Indiana

In surprise move, Indiana's charter school association could close

Indiana

Indiana's big test score gains prompt debate over cause

Indiana fourth graders made big gains on a national test, which released scores today. Indiana fourth graders made big gains on a national test of reading and math known as the "nation's report card," according to data released today. Indiana's 2013 gains were top five among the 50 states on both fourth grade reading and math. Eighth graders posted smaller gains in both reading and math. Hoosier test takers scored above the national average on all four exams administered. "“I am encouraged by the gains that Hoosier students showed on these tests, particularly their gains in the fourth grade," State Superintendent of Public Instruction Glenda Ritz said in a statement. "This is yet another sign of the hard work and dedication exhibited by our educators, administrators, parents, and most importantly, students every day in our schools.” The state's success instantly renewed debate about reforms pushed by former Gov. Mitch Daniels and ex-state Superintendent Tony Bennett over four years beginning in 2008. Bennett was defeated in the 2012 election in a stunning upset by current state Superintendent Glenda Ritz. Eric A. Hanushek, a senior fellow at the Hoover Institution of Stanford University, said Bennett's fight for reform may have cost him his job but it appears to have yielded improvements. "I think we're starting to see results," said Eric A. Hanushek, a senior fellow at the Hoover Institution of Stanford University. "These battles are hard-fought, and if we didn't see any results, then we might wonder if it's worth it." Teresa Meredith, president of the Indiana State Teachers Association, attributed the gains to standards reform in the early 2000s, specifically rejecting Bennett and Daniels' policies as a reason for the improvement.
Indiana

Judge to Ritz's lawyers: How can she sue without Zoeller?

Ritz did not attend today's hearing, at which her lawyers argued her suit against the State Board of Education should be allowed to proceed. Circuit Court Judge Louis Rosenberg had a tough question for state Superintendent Glenda Ritz today: Why should he let her lawsuit against the Indiana State Board of Education go forward? That was just one of the queries Rosenberg put before the department's staff lawyers that Ritz used to represent her over Attorney General Greg Zoeller's objections. If Ritz's legal team can't convince Rosenberg that they have a right to stick with the case, the suit that riled both sides of the aisle in the statehouse could be over by next week. Ritz last month sued the other 10 members of the Indiana State Board of Education in a protest of their push to move forward with calculating A to F grades for schools faster than Ritz had advocated. The lawsuit blew the lid off simmering tensions among Ritz and state board members, who disagree on a swath of education issues, from accountability to how to promote students between grades. Ritz's lawsuit targeted their latest disagreement. State board members have been frustrated that A to F grades for schools have not yet been released. But Ritz argues that problems with online testing last spring are the cause of the delay. Still, board members wrote a joint letter to legislative leaders asking them to have the Legislative Service Agency calculate the grades while Ritz was out of the country. In her lawsuit, Ritz argued that the move violated the state's transparency laws. By jointly signing a letter to lawmakers, she argued, the board effectively made a decision outside of a public meeting, which her suit contends is a violation of state law. In court today, discussion focused on whether Ritz has the right to file a lawsuit at all. The case was originally made by Zoeller, who asked the court to remove Ritz's attorneys from from the case, a step that would effectively end the suit altogether. Zoeller argued that Ritz could only initiate a lawsuit with assistance from his office.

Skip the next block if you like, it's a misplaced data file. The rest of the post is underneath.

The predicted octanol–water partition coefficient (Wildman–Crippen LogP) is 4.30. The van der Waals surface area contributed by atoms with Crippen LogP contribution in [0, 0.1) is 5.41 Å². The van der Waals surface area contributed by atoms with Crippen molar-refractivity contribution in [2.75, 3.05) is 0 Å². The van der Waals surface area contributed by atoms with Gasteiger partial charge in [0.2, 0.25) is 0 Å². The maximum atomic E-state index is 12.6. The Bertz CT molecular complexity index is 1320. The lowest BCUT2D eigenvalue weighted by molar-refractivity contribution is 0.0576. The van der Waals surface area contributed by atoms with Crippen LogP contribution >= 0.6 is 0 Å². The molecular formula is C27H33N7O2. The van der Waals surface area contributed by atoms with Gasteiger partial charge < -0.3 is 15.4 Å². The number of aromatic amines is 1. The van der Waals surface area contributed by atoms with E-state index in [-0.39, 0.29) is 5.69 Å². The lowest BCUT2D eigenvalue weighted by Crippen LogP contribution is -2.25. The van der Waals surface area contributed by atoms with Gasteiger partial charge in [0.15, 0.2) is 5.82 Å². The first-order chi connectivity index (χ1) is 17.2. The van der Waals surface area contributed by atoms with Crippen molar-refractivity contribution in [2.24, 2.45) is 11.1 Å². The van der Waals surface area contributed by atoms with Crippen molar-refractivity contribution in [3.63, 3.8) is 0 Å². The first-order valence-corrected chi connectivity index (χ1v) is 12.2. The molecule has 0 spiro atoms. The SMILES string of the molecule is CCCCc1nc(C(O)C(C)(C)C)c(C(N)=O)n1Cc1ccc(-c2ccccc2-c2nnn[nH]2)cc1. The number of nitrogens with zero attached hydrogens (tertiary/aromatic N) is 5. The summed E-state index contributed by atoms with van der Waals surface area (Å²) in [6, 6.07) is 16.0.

Indiana

IPS loses when teachers face constant moves, report says

TeachPlus unveiled its report examining how frequently new teachers are forced to change schools against their will at a meeting on Monday at WFYI. (TeachPlus) When Alyssa Starinsky was called to the principal's two years ago at Shortridge High School, she thought she might be in line for an honor. Two years in a row, in fact, the classes she taught had posted among the highest test score growth of any of their peers in Indianapolis Public Schools; a student group she moderated was a two-time national award winner; and everyone at the school was buzzing about an upcoming Teacher of the Year announcement. But instead of an award, the assistant principal handed a letter telling her she was being fired — not for performance but because the district expected to need fewer teachers the next year. "I read it three times and I was crying uncontrollably," Starinsky said. "You know when you're a teacher, kids come to school for you and you come for them. You are working as hard as you can for them to achieve. I didn't know how to tell my kids, with a month and a half left, that I wasn't coming back." IPS didn't have to lose her. They eventually tried to hire her back, but it was too late. Starinsky did continue teaching. She kept her move quiet until the end of the school year and now she's at Carpe Diem, an Indianapolis charter school. But this sort of forced move — school changes that teachers don't want to make and that are not based on performance — are common and disruptive, both to the teachers and to the learning of their students, a new report states. "I'm a statistic," Starinsky said. "I'm in the majority, not the minority, of teachers who are moved involuntarily. It's heartbreaking."